Don’t Blame Me, Blame My Gene For Travelling

Recently I was watching a sketch by one of the renowned Indian Youtube channels, The Viral Fever and there quiet aptly they showed that how the bhoot (Ghost) of travelling is the easiest one to get you. And it tickled all the funny bones at the right places. But when my friends or the people that I know, ask me that how I got the bhoot (ghost) of travelling, my answer is simple, “Don’t blame me, blame my genes”.

Apparently the answer pisses them off, as that apparently has no meaning to it. But deep down, that’s the only truth. Around 28 years back two nutcases decided to make a trip to Gomukh (The origin of the river Ganges, safely sitting on the Gangotri glacier in present day Uttarakhand) They traveled separately, the guy with his bunch of friends, and the girl with her parents. And as the probability factor had it in store, they met, they fell in love and decided to get hitched. Now you see, it’s not like their first trip. They individually covered different parts of India, even before meeting. And how do I know their story? Come on! Don’t tell me that you haven’t figured it out yet. Yes, they are my parents. They tagged me along when I was 6 months old. And post that it was the annual ritual to dig up a new place, go there, and explore it.

So, you can see, I was the unwitting companion of my parents initially (just like they never asked me before having me, they never asked before taking me out on a trip), and travelling taught me a few great deals about life and skills. The first rule of our trips was never say no to any food unless you have medical complications. Second rule was never to belittle anyone, carry your own luggage. And many other rules that I think all of us should learn. Also, my father taught me how to take photos on a trip. We learnt how to ditch a famous tourist spot, and go to the obscure places, how to sit down and eat with the locals. So when I say it’s the gene one should blame for my travelling habits, its not a bit exaggeration.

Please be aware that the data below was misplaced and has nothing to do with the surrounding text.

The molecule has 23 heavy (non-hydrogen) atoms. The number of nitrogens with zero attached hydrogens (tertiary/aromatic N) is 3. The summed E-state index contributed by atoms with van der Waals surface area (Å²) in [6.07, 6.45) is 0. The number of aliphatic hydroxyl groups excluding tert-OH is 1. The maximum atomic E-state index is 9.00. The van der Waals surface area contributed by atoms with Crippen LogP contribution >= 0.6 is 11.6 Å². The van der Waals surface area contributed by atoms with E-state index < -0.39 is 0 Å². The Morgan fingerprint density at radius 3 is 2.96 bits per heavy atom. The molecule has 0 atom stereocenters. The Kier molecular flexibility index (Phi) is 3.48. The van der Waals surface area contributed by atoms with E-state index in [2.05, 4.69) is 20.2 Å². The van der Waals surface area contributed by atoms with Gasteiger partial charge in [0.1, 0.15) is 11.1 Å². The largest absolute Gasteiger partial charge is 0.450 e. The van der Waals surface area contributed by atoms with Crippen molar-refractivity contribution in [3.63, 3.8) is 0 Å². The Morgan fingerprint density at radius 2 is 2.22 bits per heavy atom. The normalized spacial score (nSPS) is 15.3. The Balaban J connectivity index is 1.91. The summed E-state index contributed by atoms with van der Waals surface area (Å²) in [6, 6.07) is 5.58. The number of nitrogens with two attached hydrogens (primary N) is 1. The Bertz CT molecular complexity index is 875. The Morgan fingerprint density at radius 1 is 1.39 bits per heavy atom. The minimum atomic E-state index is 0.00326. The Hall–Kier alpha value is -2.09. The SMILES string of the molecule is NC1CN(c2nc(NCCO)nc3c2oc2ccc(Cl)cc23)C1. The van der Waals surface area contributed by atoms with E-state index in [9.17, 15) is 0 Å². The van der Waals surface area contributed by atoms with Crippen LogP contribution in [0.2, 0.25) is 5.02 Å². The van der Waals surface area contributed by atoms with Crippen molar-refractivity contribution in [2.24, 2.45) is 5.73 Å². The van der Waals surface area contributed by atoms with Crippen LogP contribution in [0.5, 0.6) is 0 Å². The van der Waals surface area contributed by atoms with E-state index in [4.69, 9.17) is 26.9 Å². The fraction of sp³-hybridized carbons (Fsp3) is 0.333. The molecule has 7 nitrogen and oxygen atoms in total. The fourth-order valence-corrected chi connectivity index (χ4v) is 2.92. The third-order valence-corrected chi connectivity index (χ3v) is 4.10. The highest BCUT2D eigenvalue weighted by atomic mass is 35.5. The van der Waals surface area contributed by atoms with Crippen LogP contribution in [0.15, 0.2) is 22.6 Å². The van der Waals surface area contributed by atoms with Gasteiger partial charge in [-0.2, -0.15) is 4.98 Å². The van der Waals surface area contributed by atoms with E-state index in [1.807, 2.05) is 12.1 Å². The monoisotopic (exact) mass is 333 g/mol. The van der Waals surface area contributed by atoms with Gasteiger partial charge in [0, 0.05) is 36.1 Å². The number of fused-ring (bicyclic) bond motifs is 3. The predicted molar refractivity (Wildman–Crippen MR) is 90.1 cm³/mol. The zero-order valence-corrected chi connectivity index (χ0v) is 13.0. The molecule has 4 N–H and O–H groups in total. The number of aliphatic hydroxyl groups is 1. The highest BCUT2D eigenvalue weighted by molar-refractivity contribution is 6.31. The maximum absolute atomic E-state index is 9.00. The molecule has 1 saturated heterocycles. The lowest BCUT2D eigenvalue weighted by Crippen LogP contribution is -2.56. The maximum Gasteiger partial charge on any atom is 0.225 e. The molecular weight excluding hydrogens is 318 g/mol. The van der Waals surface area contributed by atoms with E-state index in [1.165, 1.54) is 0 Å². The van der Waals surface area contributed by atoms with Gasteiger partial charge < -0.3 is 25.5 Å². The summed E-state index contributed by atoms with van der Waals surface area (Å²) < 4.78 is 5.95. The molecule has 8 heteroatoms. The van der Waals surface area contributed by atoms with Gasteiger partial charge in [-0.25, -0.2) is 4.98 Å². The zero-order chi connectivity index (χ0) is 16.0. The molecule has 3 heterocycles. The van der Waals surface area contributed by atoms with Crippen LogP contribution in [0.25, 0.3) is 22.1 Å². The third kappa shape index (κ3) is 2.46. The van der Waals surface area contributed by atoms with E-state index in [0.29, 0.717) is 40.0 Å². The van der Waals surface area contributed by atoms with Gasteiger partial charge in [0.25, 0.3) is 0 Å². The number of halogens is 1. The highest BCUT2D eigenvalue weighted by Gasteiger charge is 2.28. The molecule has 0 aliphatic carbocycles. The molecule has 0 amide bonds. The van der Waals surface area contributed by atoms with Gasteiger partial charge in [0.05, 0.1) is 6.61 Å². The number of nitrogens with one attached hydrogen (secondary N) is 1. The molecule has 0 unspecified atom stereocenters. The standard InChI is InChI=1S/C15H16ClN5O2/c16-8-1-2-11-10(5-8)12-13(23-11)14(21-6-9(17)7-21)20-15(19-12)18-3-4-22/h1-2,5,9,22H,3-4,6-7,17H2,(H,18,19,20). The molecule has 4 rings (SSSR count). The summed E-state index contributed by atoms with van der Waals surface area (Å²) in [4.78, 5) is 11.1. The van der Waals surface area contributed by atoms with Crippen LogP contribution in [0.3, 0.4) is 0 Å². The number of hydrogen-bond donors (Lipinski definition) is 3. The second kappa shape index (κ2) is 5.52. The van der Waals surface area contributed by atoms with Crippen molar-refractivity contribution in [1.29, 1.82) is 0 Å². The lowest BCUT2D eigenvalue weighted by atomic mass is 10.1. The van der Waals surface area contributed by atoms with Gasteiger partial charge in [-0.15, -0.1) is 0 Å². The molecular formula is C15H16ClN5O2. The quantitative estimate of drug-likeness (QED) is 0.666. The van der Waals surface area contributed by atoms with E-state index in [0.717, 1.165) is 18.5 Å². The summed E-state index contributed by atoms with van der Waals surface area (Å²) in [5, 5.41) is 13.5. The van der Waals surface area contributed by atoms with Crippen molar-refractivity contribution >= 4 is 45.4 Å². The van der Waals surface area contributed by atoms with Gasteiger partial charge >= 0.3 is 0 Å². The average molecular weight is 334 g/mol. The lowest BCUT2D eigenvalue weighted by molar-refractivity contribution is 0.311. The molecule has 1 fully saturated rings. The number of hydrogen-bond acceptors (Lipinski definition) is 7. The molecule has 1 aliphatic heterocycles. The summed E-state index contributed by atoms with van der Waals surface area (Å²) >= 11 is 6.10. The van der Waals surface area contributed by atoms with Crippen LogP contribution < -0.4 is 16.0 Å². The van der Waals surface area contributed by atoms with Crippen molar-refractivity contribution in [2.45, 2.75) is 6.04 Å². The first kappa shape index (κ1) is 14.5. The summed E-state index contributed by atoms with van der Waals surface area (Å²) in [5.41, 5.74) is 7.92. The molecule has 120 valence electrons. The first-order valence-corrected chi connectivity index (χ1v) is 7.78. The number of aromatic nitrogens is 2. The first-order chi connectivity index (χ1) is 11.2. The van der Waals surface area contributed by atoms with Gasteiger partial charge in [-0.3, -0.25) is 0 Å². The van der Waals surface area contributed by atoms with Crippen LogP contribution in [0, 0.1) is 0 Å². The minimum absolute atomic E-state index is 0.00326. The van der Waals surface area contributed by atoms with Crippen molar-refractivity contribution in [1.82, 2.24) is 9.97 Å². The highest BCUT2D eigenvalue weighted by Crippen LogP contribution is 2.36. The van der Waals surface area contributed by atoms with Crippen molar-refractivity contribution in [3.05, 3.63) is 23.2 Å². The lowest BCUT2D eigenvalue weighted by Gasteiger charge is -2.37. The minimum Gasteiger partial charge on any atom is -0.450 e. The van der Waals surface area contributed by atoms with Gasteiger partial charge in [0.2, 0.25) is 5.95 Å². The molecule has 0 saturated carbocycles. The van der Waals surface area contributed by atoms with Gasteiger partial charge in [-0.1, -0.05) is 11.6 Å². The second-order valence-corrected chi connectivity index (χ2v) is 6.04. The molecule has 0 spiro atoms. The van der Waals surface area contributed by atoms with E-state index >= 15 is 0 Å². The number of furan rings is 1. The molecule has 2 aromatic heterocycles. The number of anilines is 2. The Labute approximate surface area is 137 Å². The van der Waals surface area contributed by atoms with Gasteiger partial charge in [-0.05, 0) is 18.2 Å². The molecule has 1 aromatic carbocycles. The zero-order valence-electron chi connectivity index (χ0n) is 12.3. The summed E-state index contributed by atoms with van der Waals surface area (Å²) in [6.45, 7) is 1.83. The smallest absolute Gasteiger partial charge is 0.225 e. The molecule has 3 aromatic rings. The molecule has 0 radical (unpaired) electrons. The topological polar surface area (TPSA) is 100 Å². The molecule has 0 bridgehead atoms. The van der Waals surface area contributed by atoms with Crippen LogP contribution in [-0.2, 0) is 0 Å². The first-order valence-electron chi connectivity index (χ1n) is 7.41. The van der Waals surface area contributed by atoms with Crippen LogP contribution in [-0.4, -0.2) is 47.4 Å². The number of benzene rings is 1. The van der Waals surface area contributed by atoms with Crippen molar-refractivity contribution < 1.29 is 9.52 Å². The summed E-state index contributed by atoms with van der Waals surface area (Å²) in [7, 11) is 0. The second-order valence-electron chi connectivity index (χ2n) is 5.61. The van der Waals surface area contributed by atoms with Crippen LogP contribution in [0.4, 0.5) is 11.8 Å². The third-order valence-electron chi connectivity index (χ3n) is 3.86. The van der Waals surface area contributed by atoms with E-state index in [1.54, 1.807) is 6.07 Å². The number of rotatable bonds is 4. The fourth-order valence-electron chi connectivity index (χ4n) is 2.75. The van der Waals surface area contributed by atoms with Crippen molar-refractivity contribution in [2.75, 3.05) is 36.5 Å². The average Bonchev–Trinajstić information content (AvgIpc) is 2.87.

By the time I was in college, I would go on a short trips with my friends, and by the time I was in my Masters I started travelling alone. But initially it was all following the bucketlists made by some one else. But I slowly learnt to ditch it all and make a list of my own, and that started a new phase of a different kind of trips. And all these trips gave me most of my fondest memories, some people who became friends, some life altering experiences, a backpack full of stories from all of these trips that I fondly cherish.

It would be a lie if I say that all the stories I collected from the people are the happy ones. It’s a mixbag of all the sort of stories. Some are really happy, some stems from their frustration with people in authority, some stories of losing a loved one, and some are stories of finding hope again. So though you should blame my gene for the urge to travel, I equally deserve the blame for falling in love with all these stories, these people, and the road. Its the people who made the journey worthwhile, the smiles, the laughter, the foods, the songs, the dances, the knowledge we shared, made me go back to the road time and again. Because on a trip if you can’t connect with people out there, then nothing can make you go back to the road.


I will stop it here with a line borrowed from a friend of mine, as we were recently discussing the possibility of losing the direction on the road, and we agreed on one mantra,

“Rasta hi hai, kahin toh leke jaega”
(It’s road and it will lead you somewhere or the other)

– Tintin


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